Tufts Student Chokes to Death at Hot Dog Eating Contest

If you were to think about the worst thing that could happen to a person at a food eating contest, choking would probably be the number one concern. A rush to eat as much as possible in a short amount of time seems like it could be incredibly problematic if someone has an issue swallowing. All it takes is for food to go down the “wrong pipe” so to say for fatal results to occur. And that’s sadly what happened to a 20-year old student from Tufts University in Massachusetts on October 16th.

Madelyn Nipcon was participating in a hot dog eating contest for charity. During the course of eating, she lost consciousness. Reports state that an extensive effort was made to resuscitate her, but it ultimately did not work. How could this happen? Shouldn’t they have been able to implement abdominal thrusts or the Heimlich maneuver? Well, there was a case of something similar to this happening not too long ago that sadly sheds some light on this.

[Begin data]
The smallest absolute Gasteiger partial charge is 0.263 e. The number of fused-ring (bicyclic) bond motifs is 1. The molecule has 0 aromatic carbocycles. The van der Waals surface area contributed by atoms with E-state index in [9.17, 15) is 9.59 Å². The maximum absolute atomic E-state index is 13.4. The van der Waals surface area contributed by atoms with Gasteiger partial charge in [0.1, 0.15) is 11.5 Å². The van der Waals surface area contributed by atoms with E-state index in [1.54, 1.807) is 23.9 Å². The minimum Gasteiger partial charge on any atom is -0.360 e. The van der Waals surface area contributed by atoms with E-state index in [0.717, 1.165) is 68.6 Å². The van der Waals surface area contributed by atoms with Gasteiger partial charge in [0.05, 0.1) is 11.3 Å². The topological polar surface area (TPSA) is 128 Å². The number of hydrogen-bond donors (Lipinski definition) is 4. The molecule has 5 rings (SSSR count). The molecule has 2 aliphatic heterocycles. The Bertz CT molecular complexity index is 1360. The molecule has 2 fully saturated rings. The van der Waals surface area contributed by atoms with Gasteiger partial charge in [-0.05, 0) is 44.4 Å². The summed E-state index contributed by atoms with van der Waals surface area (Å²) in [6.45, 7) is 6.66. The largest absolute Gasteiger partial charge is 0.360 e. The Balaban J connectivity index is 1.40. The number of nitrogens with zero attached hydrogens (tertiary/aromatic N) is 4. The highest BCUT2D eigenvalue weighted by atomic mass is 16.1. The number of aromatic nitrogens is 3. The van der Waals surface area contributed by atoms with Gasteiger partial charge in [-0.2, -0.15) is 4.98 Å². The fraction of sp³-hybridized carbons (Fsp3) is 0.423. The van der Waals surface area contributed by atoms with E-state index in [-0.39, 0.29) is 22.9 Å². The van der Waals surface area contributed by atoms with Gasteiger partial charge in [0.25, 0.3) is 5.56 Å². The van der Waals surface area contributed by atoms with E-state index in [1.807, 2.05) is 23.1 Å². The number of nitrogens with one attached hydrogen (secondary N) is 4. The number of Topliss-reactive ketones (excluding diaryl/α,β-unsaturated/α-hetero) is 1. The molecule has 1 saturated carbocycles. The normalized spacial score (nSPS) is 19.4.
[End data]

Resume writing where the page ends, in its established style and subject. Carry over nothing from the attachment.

In October of 2018, another 20-year old student, this time from Sacred Heart University in Fairfield, Connecticut, lost their life in an eating contest. Caitlin Nelson was also participating in a charity event, this being a pancake eating contest. After she started shaking and convulsing, emergency services were contacted. When they arrived and tried to save treat Caitlin, they found that her throat and mouth were so full of pancakes that they were practically glued to her teeth.

Given the soft, compactable texture of things like pancakes or hot dog buns, it’s distinctly possible that meshing them altogether in a moist area like a person’s throat could effectively cause everything to clump together. If that’s the case, it would be incredibly difficult to eject that kind of a mass of food using traditional methods like the Heimlich.

Nelson’s family ended up suing the school. The case was settled in 2020 for an undisclosed amount.

Our hearts go out to Madelyn’s friends and family. Tragedy like this can be all the more unsettling when it results from circumstances that you would never expect to result in the loss of life.